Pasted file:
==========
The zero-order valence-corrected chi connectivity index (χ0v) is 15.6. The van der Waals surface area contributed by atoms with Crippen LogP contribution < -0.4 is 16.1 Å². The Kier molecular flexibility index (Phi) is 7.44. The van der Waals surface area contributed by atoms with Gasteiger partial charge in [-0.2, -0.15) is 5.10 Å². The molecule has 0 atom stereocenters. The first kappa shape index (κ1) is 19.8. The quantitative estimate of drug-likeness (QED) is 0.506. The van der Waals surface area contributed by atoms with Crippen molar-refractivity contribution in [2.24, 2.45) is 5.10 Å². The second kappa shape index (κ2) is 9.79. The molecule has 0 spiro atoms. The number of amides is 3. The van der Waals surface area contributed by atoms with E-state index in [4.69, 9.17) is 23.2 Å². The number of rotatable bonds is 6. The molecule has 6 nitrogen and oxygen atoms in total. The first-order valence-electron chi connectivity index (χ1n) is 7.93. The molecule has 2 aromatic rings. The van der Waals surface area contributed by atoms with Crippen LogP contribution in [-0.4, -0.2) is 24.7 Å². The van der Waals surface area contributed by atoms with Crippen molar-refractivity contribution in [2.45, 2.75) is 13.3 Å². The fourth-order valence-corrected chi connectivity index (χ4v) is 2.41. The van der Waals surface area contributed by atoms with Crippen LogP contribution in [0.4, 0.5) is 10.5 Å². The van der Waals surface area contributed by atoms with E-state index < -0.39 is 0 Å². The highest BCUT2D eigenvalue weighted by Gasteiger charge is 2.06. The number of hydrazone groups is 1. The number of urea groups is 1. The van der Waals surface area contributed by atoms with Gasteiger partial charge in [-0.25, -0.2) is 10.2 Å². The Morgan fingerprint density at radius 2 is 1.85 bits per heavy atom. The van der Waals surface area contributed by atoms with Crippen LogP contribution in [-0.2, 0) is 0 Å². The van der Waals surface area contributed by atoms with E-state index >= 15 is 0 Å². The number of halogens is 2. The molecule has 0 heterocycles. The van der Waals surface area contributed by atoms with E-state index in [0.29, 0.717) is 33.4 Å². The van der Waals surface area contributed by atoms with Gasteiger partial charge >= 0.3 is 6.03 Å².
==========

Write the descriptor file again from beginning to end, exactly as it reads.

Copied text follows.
The zero-order valence-corrected chi connectivity index (χ0v) is 15.6. The van der Waals surface area contributed by atoms with Crippen LogP contribution < -0.4 is 16.1 Å². The Kier molecular flexibility index (Phi) is 7.44. The van der Waals surface area contributed by atoms with Gasteiger partial charge in [-0.2, -0.15) is 5.10 Å². The molecule has 0 atom stereocenters. The first kappa shape index (κ1) is 19.8. The quantitative estimate of drug-likeness (QED) is 0.506. The van der Waals surface area contributed by atoms with Crippen molar-refractivity contribution in [2.24, 2.45) is 5.10 Å². The second kappa shape index (κ2) is 9.79. The molecule has 0 spiro atoms. The number of amides is 3. The van der Waals surface area contributed by atoms with E-state index in [4.69, 9.17) is 23.2 Å². The number of rotatable bonds is 6. The molecule has 6 nitrogen and oxygen atoms in total. The first-order valence-electron chi connectivity index (χ1n) is 7.93. The molecule has 2 aromatic rings. The van der Waals surface area contributed by atoms with Crippen LogP contribution in [-0.4, -0.2) is 24.7 Å². The van der Waals surface area contributed by atoms with Crippen molar-refractivity contribution in [2.45, 2.75) is 13.3 Å². The fourth-order valence-corrected chi connectivity index (χ4v) is 2.41. The van der Waals surface area contributed by atoms with Crippen LogP contribution in [0.4, 0.5) is 10.5 Å². The van der Waals surface area contributed by atoms with E-state index < -0.39 is 0 Å². The highest BCUT2D eigenvalue weighted by Gasteiger charge is 2.06. The number of hydrazone groups is 1. The number of urea groups is 1. The van der Waals surface area contributed by atoms with Gasteiger partial charge in [-0.25, -0.2) is 10.2 Å². The Morgan fingerprint density at radius 2 is 1.85 bits per heavy atom. The van der Waals surface area contributed by atoms with Crippen LogP contribution in [-0.2, 0) is 0 Å². The van der Waals surface area contributed by atoms with E-state index >= 15 is 0 Å². The number of halogens is 2. The molecule has 0 heterocycles. The van der Waals surface area contributed by atoms with E-state index in [0.29, 0.717) is 33.4 Å². The van der Waals surface area contributed by atoms with Gasteiger partial charge >= 0.3 is 6.03 Å².